Does your child remember what he SEES better than what he hears? Are you teaching your child using materials that will let the learning “stick” in your child’s brain?
A child with a visual learning style prefers pictures, images, charts, and graphs for understanding the information he is being taught. Think of color-rich, image-based ways to present information to your child. Using a Visual means for teaching a concept to your child can aid long-term learning tremendously.
Below you will find two helpful resources: A chart of possible visual tools and A Poster Store for finding posters that will enhance your child’s visual learning. This chart contains a variety of visual tools you can use for teaching various concepts:
|Bar Graphs||Flow Charts||Manipulatives|
|Diagrams||Picture Flash Cards||Photographs|
|Drawings||Image-based Computer Programs||Pie Charts|
|Educational Videos||Highly Formatted texts with bold-faced section titles, outlines, and graphically
|Graphic Organizers||Geographic Maps||Timelines|
|Hands-on Experiments||Color-coded worksheets||Webquests|
|Iconic Images||Field Trips||Visually Rich books|
|Illustrations||Picture Vocabulary||Visualization techniques|
A small cautionary note, if your child has any attention deficit tendencies, having too many images in any single presentation can become visual clutter, so single images or visual elements are often best. As an example, there is one math curriculum publisher who uses a wide variety of differently colored blocks of text and images on every page spread in their textbooks. This color separation can be helpful for some students, but distracting to others. You will have to determine the level of visual input which is efficient for your child’s visual learning style. We ended up switching to a math curriculum that had very little color, but had great diagrams, charts, and other visuals to explain concepts. My highly visual child much preferred the simpler format when it came to math, but he loved vividly colorful, detailed images for all of his science content learning.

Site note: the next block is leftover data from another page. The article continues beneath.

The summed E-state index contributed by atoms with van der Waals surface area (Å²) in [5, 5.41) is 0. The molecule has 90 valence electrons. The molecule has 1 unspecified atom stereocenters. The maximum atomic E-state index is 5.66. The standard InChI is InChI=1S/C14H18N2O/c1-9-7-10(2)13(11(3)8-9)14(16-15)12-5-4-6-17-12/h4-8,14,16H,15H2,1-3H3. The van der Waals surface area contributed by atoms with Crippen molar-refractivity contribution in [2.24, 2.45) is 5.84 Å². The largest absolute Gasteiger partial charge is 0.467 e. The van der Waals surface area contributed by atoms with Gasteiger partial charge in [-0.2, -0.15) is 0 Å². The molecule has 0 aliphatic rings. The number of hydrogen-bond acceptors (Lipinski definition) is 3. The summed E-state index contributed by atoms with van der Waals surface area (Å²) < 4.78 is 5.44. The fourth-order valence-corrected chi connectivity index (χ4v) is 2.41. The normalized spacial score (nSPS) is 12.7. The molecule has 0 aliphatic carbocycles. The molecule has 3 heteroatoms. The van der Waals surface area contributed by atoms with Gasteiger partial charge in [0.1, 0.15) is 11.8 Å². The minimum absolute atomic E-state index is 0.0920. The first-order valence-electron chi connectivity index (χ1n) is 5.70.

A great, relatively inexpensive resource for teaching is educational posters. We had several posted on our walls including a large map of the world, the periodic table of elements, posters of various species of snakes, birds, plant identification, etc. When you have a highly visual learner, seeing concepts, categories, or detailed identification information on a colorful wall poster can have a huge impact on learning. In order to make it easier for you to find such teaching tools, I have created a Learning Abled Kids’ Educational Poster store that is categorized for your convenience. For each school year, depending upon what you are studying in each subject area, getting a poster or two is a great plan.
See also: Bestselling Education and Reference Software